James Gutierrez Points Out That The Medieval Toxic Inequalities Are To Blame For The Wealth Gap

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15-06-2021

The wealth gap in America is a real scenario that continues to hurt many minority families. While it is a problem for everyone, inequality is to blame for the gap. For decades, the minority families‘ hardships are a triple fold the white families. Though racism is not a subject in socioeconomics, we cannot brush the vice as it a huge player in wealth disparities. When the 2007-2009 housing market crashed, the black households lost it all, while the white ones flourished. The Covid-19 conundrum threw in a ton of challenges. Unemployment spiked for everyone. The decade is young, yet the situation is not any better.

It is in such situations that business moguls like James Gutierrez feel that they can leverage. Suppose these low-income earners were offered funds for their businesses, whether startups or established, the level of suffering could be alleviated. The unemployment rates will go down significantly. Today, America’s unemployment rates among the white are 10.8%, Asians 13.3%, Hispanic 16.9%, and African American 17.4%. These rates are alarming. James Gutierrez says that the disproportionate will continue to grow if nothing is done about the situation.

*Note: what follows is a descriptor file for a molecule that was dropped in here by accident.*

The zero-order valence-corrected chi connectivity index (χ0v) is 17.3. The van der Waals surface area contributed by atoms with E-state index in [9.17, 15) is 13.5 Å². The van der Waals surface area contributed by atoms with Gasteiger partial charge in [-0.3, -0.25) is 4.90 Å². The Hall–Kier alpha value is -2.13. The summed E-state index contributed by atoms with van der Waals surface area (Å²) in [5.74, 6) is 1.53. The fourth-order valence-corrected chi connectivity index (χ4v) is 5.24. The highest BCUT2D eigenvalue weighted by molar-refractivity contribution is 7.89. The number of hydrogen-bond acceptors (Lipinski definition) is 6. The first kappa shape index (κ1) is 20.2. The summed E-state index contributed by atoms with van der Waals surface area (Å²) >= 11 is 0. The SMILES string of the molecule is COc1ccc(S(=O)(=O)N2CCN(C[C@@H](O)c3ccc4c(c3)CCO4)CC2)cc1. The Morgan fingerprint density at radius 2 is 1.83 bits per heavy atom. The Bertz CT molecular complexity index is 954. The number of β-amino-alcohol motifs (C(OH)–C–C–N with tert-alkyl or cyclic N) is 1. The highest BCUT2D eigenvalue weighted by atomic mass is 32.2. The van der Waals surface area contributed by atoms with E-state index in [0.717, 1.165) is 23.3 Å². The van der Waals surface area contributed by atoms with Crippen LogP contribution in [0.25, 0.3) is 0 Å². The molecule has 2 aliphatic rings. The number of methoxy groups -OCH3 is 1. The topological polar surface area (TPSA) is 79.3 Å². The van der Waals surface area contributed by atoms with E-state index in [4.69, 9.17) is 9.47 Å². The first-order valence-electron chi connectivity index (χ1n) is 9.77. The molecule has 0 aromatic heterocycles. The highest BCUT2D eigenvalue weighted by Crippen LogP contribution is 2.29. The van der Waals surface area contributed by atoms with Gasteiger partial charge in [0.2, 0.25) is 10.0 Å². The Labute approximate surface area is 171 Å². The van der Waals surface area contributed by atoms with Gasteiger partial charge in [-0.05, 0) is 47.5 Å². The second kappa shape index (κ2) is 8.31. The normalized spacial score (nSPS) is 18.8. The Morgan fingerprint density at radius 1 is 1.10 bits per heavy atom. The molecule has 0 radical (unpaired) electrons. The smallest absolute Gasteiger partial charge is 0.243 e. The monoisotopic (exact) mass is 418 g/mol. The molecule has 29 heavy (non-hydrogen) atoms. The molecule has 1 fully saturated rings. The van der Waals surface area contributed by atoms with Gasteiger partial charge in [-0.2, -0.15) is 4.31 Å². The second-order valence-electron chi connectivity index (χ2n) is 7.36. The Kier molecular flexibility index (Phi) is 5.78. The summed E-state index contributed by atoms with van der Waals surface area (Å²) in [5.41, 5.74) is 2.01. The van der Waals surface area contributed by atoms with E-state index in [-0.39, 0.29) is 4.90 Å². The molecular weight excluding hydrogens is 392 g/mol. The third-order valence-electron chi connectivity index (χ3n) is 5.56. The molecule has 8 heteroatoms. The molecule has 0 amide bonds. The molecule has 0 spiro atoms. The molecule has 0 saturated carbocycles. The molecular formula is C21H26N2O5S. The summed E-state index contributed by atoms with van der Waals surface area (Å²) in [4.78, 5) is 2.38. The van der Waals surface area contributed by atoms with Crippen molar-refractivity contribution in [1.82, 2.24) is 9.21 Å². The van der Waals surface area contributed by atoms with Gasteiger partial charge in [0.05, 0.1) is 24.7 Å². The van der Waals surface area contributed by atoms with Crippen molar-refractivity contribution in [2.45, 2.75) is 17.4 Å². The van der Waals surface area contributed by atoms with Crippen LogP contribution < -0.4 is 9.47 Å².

As the rates reveal, COVID-19 unemployment rates hit the underserved communities harder. Despite the many illnesses and deaths, the community doesn’t have a tailored life insurance package in place. To seal this hole, Gutierrez has developed a mobile-first platform that aims at providing banking and insurance for underserved communities. With the poorer communities, individuals getting funding or an insurance package is not easy, simply because of low or no credit scores. James Gutierrez came up with a technology to help the minority community deal with credit scores.

Gutierrez makes the credit score sparkle for individuals to borrow funds for their businesses and life cover securities. The services are also cheaper for individuals once the credit score gets higher. Though after the funding, the credit score goes downhill, James Gutierrez advises individuals to get manageable debts that they can repay regularly for a specific period based on their incomes.

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